This book focuses on military cooperation between the United States and its allies in times of war and asks: why are allies so unpredictable? It shows that alliance demands related to military cooperation cannot always be fulfilled by democratic allies due to domestic political constraints. Additionally, concerns over military feasibility can further constrain governments in committing resources to war. Taking these constraints into account is key to explaining the varying levels of military cooperation between democratic allies.
This book also explains how American allies can turn down US requests for political and military support. It shows how these allies can deploy strategies to overcome power asymmetries by resorting to leveraging, hedging, and compensation tactics. While they can rarely influence their dominant alliance partner decisively, they are successful in resisting pressures exerted by the US. The argument builds on three central claims. First, power asymmetries between allies translate into different assessments of international threats. Second, when disagreements over threats arise, the outcome of intra-alliance bargaining is not necessarily dictated by the stronger power. Third, secondary states face a policy trade-off between establishing a reputation as a reliable alliance partner and pursuing politically-safer alternatives.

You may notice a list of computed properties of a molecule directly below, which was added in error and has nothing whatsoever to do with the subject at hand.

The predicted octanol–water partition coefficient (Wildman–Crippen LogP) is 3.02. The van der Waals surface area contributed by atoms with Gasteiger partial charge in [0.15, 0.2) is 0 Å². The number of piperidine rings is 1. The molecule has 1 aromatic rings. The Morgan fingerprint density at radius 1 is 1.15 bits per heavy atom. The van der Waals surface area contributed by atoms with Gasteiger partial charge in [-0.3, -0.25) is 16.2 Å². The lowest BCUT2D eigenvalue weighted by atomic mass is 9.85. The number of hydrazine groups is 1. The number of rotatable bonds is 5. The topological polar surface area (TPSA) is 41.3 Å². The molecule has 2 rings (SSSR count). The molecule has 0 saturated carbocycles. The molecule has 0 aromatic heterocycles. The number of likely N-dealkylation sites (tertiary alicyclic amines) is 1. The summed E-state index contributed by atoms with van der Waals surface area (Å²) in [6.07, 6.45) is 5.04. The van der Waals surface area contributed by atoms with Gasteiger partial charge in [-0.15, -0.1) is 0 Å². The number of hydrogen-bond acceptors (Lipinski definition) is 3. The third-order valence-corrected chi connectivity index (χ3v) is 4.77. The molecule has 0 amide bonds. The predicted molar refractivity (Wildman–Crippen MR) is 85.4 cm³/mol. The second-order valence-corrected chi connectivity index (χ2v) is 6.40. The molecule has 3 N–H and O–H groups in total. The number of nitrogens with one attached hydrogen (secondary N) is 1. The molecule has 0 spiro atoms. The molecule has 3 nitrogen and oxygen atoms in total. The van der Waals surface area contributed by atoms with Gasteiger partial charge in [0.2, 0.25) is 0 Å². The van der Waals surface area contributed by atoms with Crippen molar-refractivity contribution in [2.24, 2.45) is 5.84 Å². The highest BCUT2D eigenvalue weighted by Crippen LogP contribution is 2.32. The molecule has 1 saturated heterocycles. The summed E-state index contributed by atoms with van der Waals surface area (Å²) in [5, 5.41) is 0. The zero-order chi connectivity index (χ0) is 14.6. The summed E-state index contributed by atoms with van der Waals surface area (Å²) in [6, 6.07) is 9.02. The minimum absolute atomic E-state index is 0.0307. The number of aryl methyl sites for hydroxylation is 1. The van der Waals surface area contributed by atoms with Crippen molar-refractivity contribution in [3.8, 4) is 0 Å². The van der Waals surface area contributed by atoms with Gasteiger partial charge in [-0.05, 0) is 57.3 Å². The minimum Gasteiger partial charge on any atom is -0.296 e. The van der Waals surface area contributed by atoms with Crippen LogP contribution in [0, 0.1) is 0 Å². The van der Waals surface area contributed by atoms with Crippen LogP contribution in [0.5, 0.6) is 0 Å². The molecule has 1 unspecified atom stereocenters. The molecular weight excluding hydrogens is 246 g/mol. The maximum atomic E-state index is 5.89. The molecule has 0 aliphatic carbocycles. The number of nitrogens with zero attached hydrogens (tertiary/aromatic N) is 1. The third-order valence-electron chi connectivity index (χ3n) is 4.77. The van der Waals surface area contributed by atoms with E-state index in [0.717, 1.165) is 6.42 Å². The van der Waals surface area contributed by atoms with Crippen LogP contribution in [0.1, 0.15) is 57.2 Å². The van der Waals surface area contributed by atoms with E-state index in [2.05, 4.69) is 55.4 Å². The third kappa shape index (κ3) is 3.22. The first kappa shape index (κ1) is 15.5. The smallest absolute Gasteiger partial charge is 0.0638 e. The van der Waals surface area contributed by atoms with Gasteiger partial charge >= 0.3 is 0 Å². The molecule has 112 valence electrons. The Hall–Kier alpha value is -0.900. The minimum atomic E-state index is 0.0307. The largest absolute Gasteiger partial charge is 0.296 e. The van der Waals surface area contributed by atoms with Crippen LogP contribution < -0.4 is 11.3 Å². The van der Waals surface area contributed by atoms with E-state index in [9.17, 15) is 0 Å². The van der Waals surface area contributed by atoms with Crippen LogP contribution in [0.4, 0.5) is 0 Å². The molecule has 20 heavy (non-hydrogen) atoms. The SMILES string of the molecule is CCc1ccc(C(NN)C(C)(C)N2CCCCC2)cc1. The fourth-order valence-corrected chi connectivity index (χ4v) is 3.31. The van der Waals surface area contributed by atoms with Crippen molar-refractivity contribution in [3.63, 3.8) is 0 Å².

The empirical focus of the book is on formal US allies, as they have the most to gain or lose by going along with American plans. The case studies are the United Kingdom, Canada, and Australia's response to the war in Afghanistan and the war in Iraq during the period from 2001 to 2003.